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Despite Government Efforts, Cubans Hold Tight to the U.S. Dollar

January 01, 2006|Carol J. Williams | Times Staff Writer

HAVANA — More than a year after the communist government here replaced the U.S. dollar with a convertible peso, the greenback remains in the hearts and hands of the Cuban people.

Prices for most goods are still listed in dollars. Tens of thousands of families still get handouts from U.S. relatives in dollars, much of it funneled in by visitors to skirt the Cuban state bank's 10% cut for conversion. Taxi drivers, private restaurants and those with rooms to rent still accept payment in U.S. currency.

"We have more trust in dollars," said a partner in an Old Havana paladare, one of the private but heavily regulated eateries some Cubans are allowed to operate in their homes. Anyone who can afford to save money does so in U.S. dollars, he added.

The resilience of the dollar here has created a complicated, three-tiered monetary system, as the convertible peso, or CUC, also circulates alongside the official moneda nacional, or MN. Most Cuban salaries are paid in moneda nacional, which consumers must exchange for convertible pesos, at a rate of 25 to 1, if they want to shop in what are still referred to as dollar stores -- the only source of meat, milk and most consumer goods. Neither the convertible peso nor the moneda nacional has any value abroad.

The attempt to "de-dollarize" Cuba was instituted in November 2004, purportedly because the economy had recovered from the gut punch dealt by the 1991 collapse of the Soviet Union and the loss of billions in aid and subsidies Moscow had provided. The dollar became legal tender in 1994, at the close of an austerity program dubbed the Special Period in Peacetime, during which the gross domestic product fell by a third and Cubans lost an average of 22 pounds.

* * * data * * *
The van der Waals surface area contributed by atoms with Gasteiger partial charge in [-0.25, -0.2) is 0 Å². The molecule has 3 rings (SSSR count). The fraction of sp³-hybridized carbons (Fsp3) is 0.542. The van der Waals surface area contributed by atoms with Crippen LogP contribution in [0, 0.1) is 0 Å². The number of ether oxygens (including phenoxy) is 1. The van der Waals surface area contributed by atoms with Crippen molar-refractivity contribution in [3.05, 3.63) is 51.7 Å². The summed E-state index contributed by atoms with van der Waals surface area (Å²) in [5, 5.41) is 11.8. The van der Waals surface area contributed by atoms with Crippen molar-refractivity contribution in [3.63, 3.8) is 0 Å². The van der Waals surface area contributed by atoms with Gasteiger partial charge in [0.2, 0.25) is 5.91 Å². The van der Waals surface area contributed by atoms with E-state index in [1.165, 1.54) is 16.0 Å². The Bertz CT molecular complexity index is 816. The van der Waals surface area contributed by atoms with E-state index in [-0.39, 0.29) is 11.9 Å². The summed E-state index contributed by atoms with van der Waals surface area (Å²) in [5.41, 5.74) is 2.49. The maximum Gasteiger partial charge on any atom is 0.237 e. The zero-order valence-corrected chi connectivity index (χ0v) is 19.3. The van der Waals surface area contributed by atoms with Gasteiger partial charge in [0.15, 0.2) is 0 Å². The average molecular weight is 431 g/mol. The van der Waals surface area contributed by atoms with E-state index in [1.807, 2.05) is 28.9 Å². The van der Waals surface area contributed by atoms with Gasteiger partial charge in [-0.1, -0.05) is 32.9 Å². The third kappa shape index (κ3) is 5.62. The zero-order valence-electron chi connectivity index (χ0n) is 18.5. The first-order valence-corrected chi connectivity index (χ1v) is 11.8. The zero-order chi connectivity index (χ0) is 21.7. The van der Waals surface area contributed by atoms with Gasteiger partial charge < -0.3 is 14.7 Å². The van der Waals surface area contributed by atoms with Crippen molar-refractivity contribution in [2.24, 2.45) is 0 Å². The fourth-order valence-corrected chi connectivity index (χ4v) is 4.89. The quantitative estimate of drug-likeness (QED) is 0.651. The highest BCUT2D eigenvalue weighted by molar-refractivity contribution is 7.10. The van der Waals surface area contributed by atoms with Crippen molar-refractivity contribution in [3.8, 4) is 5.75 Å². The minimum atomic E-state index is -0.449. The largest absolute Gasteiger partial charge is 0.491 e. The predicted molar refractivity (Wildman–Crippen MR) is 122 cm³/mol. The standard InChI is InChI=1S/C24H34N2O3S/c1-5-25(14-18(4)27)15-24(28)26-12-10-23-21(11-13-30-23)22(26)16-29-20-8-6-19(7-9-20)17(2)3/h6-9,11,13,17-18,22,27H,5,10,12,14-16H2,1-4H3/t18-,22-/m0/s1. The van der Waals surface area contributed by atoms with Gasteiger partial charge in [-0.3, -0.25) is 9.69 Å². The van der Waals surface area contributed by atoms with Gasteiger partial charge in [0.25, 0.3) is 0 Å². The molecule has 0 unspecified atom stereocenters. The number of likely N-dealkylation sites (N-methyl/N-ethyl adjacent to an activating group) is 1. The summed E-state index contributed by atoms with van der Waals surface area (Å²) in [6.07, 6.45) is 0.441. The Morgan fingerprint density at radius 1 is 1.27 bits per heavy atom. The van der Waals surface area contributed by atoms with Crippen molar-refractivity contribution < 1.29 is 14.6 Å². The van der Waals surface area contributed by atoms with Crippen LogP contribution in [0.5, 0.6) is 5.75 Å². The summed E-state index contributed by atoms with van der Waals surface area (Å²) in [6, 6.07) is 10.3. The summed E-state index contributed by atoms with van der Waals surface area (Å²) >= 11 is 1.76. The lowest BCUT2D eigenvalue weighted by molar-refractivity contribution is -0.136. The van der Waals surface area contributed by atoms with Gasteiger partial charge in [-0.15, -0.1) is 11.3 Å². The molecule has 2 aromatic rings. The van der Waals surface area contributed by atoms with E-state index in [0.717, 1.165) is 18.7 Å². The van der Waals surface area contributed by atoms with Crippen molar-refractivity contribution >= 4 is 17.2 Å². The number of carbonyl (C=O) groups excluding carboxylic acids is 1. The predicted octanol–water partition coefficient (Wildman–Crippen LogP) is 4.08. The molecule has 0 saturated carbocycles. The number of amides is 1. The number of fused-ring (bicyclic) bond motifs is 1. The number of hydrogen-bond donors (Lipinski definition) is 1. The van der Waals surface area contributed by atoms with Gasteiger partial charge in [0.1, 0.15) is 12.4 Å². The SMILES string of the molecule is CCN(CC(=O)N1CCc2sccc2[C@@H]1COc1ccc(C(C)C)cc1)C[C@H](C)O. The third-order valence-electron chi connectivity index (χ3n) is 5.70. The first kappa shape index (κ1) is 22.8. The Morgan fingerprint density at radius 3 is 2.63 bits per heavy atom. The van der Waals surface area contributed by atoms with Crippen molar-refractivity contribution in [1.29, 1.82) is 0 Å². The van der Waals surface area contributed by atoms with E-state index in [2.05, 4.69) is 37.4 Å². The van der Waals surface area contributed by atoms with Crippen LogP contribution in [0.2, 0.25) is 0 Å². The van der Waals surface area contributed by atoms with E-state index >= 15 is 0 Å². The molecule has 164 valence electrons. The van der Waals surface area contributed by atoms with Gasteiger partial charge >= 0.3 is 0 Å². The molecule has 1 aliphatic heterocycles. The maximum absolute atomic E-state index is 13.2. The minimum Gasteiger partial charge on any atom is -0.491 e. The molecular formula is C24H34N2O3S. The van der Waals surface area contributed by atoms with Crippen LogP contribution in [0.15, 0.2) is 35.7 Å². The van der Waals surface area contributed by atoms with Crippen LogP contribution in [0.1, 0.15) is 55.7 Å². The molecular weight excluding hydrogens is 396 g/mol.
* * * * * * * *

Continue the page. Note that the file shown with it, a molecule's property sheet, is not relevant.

Remittances from U.S. relatives now total as much as $1 billion a year, and ordinary Cubans can still legally hold and save dollars. But the government has reeled in hard-currency earning and spending autonomy granted to state industries and services during the special period.

Cuba reported 5% economic growth in 2004, and President Fidel Castro said just before Christmas that 2005 would see an 11.8% expansion.

Foreign analysts say the growth figure is inflated by inclusion of subsidies and intangible benefits such as social services. The U.N. Economic Commission for Latin America and the Caribbean, which calculated that Cuba's 2004 expansion was 3%, dropped the island nation from its report for 2005, saying the data made available by Havana were insufficient to calculate reliable figures.

The nation does a healthy trade with Venezuela and China, but independent analysts suspect that Cuba has undisclosed debts and a widening trade deficit as exports grow at a much slower pace than imports.

Even the most critical analyses, though, peg the 2005 growth at upward of 5% and bolster claims by Economy Minister Jose Luis Rodriguez Garcia that Cuba has turned the corner on post-Soviet privations.

"The country has begun to overcome the shortages of the crisis period," Rodriguez told the National Assembly in December. He said tourism, nickel sales and the export of services accounted for "the highest performance in revolutionary history," referring to the 47 years since Castro's anti-capitalist guerrilla force came to power.

With all but about 2,000 legally self-employed service providers earning state salaries averaging $15 a month, the boom times are hard to see on the streets. The government raised salaries for most state workers by 25% in 2005, but a 4% inflation rate, an artificial devaluation of hard currencies when the convertible peso was introduced, and a severe crackdown on pilferage and private enterprise in recent weeks have served to counterbalance that increase.

Castro deployed thousands of university students and young Communist Party supporters to oversee gas station operations in December after disclosing in a national address that more than half the gasoline in the country was being stolen. He also dispatched police to raid farmers markets and arrest vendors and bicycle taxi drivers who couldn't show a state license.

"You can't survive without doing something on the side," said a 39-year-old teacher who sells homemade salsa CDs and cassettes to tourists.

"We work to eat. That's all our salaries cover," said a cardiovascular nurse who left that job eight years ago to work as a hotel maid. "You need dollars from tips or from family outside for clothing and anything else."

Energy shortages have eased, apparently one public dividend of the economic upturn that can be traced to lucrative trade with Venezuela and China.

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